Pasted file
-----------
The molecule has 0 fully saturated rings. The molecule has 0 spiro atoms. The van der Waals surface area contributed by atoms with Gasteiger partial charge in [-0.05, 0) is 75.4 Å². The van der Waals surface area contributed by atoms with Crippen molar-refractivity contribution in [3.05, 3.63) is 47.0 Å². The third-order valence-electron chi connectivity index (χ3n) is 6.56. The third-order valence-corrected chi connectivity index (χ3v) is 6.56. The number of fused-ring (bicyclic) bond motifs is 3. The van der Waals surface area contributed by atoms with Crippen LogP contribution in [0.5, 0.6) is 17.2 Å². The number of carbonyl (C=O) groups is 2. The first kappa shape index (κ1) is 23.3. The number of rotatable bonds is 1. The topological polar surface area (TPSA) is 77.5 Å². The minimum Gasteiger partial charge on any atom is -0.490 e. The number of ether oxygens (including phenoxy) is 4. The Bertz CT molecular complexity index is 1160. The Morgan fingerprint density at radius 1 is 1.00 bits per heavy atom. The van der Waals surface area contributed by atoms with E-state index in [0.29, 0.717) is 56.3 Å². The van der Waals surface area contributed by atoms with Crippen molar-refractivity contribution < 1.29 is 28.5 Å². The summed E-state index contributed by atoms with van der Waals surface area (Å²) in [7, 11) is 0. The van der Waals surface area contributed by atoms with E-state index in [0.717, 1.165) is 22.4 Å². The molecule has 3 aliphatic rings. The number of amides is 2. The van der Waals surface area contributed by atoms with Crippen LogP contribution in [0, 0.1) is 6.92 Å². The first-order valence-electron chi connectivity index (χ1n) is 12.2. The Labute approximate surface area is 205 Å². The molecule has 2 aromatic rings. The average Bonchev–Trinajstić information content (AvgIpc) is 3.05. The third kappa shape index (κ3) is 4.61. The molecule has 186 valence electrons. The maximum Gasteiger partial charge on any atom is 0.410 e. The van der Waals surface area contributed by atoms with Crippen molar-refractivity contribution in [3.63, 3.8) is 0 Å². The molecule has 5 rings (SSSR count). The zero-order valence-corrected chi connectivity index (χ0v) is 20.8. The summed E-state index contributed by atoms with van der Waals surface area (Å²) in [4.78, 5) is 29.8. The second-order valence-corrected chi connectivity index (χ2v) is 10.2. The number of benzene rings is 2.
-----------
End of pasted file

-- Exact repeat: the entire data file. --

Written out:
The molecule has 0 fully saturated rings. The molecule has 0 spiro atoms. The van der Waals surface area contributed by atoms with Gasteiger partial charge in [-0.05, 0) is 75.4 Å². The van der Waals surface area contributed by atoms with Crippen molar-refractivity contribution in [3.05, 3.63) is 47.0 Å². The third-order valence-electron chi connectivity index (χ3n) is 6.56. The third-order valence-corrected chi connectivity index (χ3v) is 6.56. The number of fused-ring (bicyclic) bond motifs is 3. The van der Waals surface area contributed by atoms with Crippen LogP contribution in [0.5, 0.6) is 17.2 Å². The number of carbonyl (C=O) groups is 2. The first kappa shape index (κ1) is 23.3. The number of rotatable bonds is 1. The topological polar surface area (TPSA) is 77.5 Å². The minimum Gasteiger partial charge on any atom is -0.490 e. The number of ether oxygens (including phenoxy) is 4. The Bertz CT molecular complexity index is 1160. The Morgan fingerprint density at radius 1 is 1.00 bits per heavy atom. The van der Waals surface area contributed by atoms with E-state index in [0.29, 0.717) is 56.3 Å². The van der Waals surface area contributed by atoms with Crippen molar-refractivity contribution < 1.29 is 28.5 Å². The summed E-state index contributed by atoms with van der Waals surface area (Å²) in [7, 11) is 0. The van der Waals surface area contributed by atoms with E-state index in [0.717, 1.165) is 22.4 Å². The molecule has 3 aliphatic rings. The number of amides is 2. The van der Waals surface area contributed by atoms with Crippen LogP contribution in [0, 0.1) is 6.92 Å². The first-order valence-electron chi connectivity index (χ1n) is 12.2. The Labute approximate surface area is 205 Å². The molecule has 2 aromatic rings. The average Bonchev–Trinajstić information content (AvgIpc) is 3.05. The third kappa shape index (κ3) is 4.61. The molecule has 186 valence electrons. The maximum Gasteiger partial charge on any atom is 0.410 e. The van der Waals surface area contributed by atoms with Crippen molar-refractivity contribution in [3.63, 3.8) is 0 Å². The molecule has 5 rings (SSSR count). The zero-order valence-corrected chi connectivity index (χ0v) is 20.8. The summed E-state index contributed by atoms with van der Waals surface area (Å²) in [4.78, 5) is 29.8. The second-order valence-corrected chi connectivity index (χ2v) is 10.2. The number of benzene rings is 2.